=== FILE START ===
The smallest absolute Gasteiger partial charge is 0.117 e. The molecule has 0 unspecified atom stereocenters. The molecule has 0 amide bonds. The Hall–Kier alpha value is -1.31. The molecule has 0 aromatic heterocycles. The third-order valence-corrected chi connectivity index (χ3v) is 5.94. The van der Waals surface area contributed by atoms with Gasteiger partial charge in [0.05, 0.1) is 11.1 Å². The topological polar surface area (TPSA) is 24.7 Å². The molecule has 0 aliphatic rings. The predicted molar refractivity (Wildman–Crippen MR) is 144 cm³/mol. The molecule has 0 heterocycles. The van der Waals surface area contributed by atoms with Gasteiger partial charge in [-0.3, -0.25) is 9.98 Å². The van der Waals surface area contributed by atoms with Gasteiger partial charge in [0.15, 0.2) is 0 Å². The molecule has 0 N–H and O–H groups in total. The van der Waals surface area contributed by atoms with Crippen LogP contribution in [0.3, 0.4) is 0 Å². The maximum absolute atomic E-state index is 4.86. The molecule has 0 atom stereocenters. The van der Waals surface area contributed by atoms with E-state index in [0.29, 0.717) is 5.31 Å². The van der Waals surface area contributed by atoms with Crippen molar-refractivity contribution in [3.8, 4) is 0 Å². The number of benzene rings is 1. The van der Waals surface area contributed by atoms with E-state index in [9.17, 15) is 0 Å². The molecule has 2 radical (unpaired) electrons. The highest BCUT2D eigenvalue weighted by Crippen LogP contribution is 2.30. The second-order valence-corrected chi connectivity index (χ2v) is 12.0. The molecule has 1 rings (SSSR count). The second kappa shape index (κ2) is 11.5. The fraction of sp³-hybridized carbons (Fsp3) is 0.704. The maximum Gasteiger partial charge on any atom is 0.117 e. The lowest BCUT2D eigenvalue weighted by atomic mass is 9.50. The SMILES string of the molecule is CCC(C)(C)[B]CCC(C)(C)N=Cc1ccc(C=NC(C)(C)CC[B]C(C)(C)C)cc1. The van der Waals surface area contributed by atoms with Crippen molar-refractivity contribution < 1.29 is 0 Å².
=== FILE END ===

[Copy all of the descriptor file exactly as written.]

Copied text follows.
The smallest absolute Gasteiger partial charge is 0.117 e. The molecule has 0 unspecified atom stereocenters. The molecule has 0 amide bonds. The Hall–Kier alpha value is -1.31. The molecule has 0 aromatic heterocycles. The third-order valence-corrected chi connectivity index (χ3v) is 5.94. The van der Waals surface area contributed by atoms with Gasteiger partial charge in [0.05, 0.1) is 11.1 Å². The topological polar surface area (TPSA) is 24.7 Å². The molecule has 0 aliphatic rings. The predicted molar refractivity (Wildman–Crippen MR) is 144 cm³/mol. The molecule has 0 heterocycles. The van der Waals surface area contributed by atoms with Gasteiger partial charge in [-0.3, -0.25) is 9.98 Å². The van der Waals surface area contributed by atoms with Gasteiger partial charge in [0.15, 0.2) is 0 Å². The molecule has 0 N–H and O–H groups in total. The van der Waals surface area contributed by atoms with Crippen LogP contribution in [0.3, 0.4) is 0 Å². The maximum absolute atomic E-state index is 4.86. The molecule has 0 atom stereocenters. The van der Waals surface area contributed by atoms with E-state index in [0.29, 0.717) is 5.31 Å². The van der Waals surface area contributed by atoms with Crippen molar-refractivity contribution in [3.8, 4) is 0 Å². The number of benzene rings is 1. The van der Waals surface area contributed by atoms with E-state index in [9.17, 15) is 0 Å². The molecule has 2 radical (unpaired) electrons. The highest BCUT2D eigenvalue weighted by Crippen LogP contribution is 2.30. The second-order valence-corrected chi connectivity index (χ2v) is 12.0. The molecule has 1 rings (SSSR count). The second kappa shape index (κ2) is 11.5. The fraction of sp³-hybridized carbons (Fsp3) is 0.704. The maximum Gasteiger partial charge on any atom is 0.117 e. The lowest BCUT2D eigenvalue weighted by atomic mass is 9.50. The SMILES string of the molecule is CCC(C)(C)[B]CCC(C)(C)N=Cc1ccc(C=NC(C)(C)CC[B]C(C)(C)C)cc1. The van der Waals surface area contributed by atoms with Crippen molar-refractivity contribution < 1.29 is 0 Å².